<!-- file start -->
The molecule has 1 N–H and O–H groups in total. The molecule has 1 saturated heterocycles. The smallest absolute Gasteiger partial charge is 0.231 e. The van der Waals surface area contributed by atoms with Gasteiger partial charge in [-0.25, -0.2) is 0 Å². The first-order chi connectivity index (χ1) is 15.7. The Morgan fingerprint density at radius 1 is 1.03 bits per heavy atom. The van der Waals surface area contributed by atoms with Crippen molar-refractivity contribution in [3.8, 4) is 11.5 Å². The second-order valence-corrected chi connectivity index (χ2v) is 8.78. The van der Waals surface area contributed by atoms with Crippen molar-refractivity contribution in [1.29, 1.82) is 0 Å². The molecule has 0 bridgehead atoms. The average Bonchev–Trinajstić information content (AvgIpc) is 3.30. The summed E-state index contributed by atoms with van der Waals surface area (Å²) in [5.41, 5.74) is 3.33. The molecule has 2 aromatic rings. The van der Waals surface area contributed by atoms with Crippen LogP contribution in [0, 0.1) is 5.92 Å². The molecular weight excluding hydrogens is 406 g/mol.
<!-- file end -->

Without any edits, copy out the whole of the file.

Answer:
The molecule has 1 N–H and O–H groups in total. The molecule has 1 saturated heterocycles. The smallest absolute Gasteiger partial charge is 0.231 e. The van der Waals surface area contributed by atoms with Gasteiger partial charge in [-0.25, -0.2) is 0 Å². The first-order chi connectivity index (χ1) is 15.7. The Morgan fingerprint density at radius 1 is 1.03 bits per heavy atom. The van der Waals surface area contributed by atoms with Crippen molar-refractivity contribution in [3.8, 4) is 11.5 Å². The second-order valence-corrected chi connectivity index (χ2v) is 8.78. The van der Waals surface area contributed by atoms with Crippen molar-refractivity contribution in [1.29, 1.82) is 0 Å². The molecule has 0 bridgehead atoms. The average Bonchev–Trinajstić information content (AvgIpc) is 3.30. The summed E-state index contributed by atoms with van der Waals surface area (Å²) in [5.41, 5.74) is 3.33. The molecule has 2 aromatic rings. The van der Waals surface area contributed by atoms with Crippen LogP contribution in [0, 0.1) is 5.92 Å². The molecular weight excluding hydrogens is 406 g/mol.